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Saturday, 21 October, 2000, 01:34 GMT 02:34 UK
Morning sickness linked to ulcer bug
pill mixture
Medicines in early pregnancy can have drawbacks
Women who suffer from severe morning sickness may be carrying the bug that causes stomach ulcers, scientists claim.

A study of 90 pregnant women in Puerto Rico found that those who experienced severe nausea and vomiting were 10 times more likely to have the Helicobacter pylori bacterium in their stomachs than women who did not feel sick.

The two groups of women were matched for age and number of previous births and were all in the first three months of pregnancy.

"We found H pylori in 83% of the women with morning sickness, but only 7% of the controls were positive," said Dr Nilda Santiago, who conducted the study with colleagues at the Ponce School of Medicine in Puerto Rico.

The team now plan to test women who plan to become pregnant for H pylori and treat the infection before they conceive.

Antibiotics for ulcers

"If our theory is correct, the antibiotic treatment should eliminate morning sickness in most of these women," the medical school's associate professor, Dr Alvaro Reymunde told a meeting of the American College of Gastroenterology.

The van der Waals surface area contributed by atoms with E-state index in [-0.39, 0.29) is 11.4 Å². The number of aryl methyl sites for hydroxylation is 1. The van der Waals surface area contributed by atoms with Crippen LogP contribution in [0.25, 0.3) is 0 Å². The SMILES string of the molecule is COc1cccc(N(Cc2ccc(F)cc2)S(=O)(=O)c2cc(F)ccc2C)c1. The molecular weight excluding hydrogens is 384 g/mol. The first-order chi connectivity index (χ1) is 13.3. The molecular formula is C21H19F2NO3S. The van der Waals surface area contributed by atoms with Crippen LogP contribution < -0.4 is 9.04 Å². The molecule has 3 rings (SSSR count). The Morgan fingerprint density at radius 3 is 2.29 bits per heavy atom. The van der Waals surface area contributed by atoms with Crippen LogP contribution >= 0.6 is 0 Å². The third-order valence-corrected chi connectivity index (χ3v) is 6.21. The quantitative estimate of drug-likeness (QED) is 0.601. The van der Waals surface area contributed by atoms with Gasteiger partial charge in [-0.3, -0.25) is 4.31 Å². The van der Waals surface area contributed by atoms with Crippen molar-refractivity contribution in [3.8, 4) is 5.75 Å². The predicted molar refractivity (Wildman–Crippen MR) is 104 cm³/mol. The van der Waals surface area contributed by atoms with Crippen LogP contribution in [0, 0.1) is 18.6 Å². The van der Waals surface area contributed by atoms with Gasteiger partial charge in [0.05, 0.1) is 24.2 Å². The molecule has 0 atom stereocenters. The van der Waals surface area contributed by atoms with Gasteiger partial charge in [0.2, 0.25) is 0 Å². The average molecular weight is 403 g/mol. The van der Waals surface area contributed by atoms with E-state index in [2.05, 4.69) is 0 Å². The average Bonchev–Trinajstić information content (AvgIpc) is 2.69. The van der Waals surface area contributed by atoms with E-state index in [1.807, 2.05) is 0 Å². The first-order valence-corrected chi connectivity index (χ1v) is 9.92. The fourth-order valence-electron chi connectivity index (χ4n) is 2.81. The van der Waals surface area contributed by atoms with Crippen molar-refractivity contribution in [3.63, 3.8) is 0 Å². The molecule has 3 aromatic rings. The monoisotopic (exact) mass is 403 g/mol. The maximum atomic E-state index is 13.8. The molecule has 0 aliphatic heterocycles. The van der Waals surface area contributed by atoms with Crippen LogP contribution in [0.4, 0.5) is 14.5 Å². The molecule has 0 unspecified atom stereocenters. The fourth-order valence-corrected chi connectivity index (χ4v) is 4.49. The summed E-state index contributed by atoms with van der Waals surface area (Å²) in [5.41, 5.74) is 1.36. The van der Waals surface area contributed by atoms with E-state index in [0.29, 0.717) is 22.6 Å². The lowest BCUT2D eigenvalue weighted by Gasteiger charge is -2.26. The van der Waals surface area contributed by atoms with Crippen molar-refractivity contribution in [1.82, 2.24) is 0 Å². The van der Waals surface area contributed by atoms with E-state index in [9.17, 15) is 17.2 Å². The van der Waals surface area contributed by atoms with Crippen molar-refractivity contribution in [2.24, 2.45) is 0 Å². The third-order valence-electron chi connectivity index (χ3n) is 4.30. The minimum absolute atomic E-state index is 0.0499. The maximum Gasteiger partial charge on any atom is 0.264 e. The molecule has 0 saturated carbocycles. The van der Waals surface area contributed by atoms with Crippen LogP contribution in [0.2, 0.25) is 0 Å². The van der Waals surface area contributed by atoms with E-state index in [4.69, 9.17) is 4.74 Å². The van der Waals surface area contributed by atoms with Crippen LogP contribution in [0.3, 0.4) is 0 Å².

The majority of stomach ulcers are caused by the bacteria, which can be eliminated by a course of three antibiotics in combination.

Dr Nicky Jackson from the Institute of Obstetrics and Gynaecology at Queen Charlotte's Hospital in London said that if there was an easy treatment for morning sickness "it would make life an awful lot easier for many women".

But, she pointed out that, while some of the antibiotics used to treat H pylori are theoretically safe to use in pregnancy, doctors and women may be reluctant to use them.

"The problem is testing any drug in women in the early stages of pregnancy - you really have to weigh up the benefits," she said.

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18 May 00 | Medical notes
Minor complications of pregnancy
19 Jul 00 | Health
Vaccine tackles stomach bug toxin
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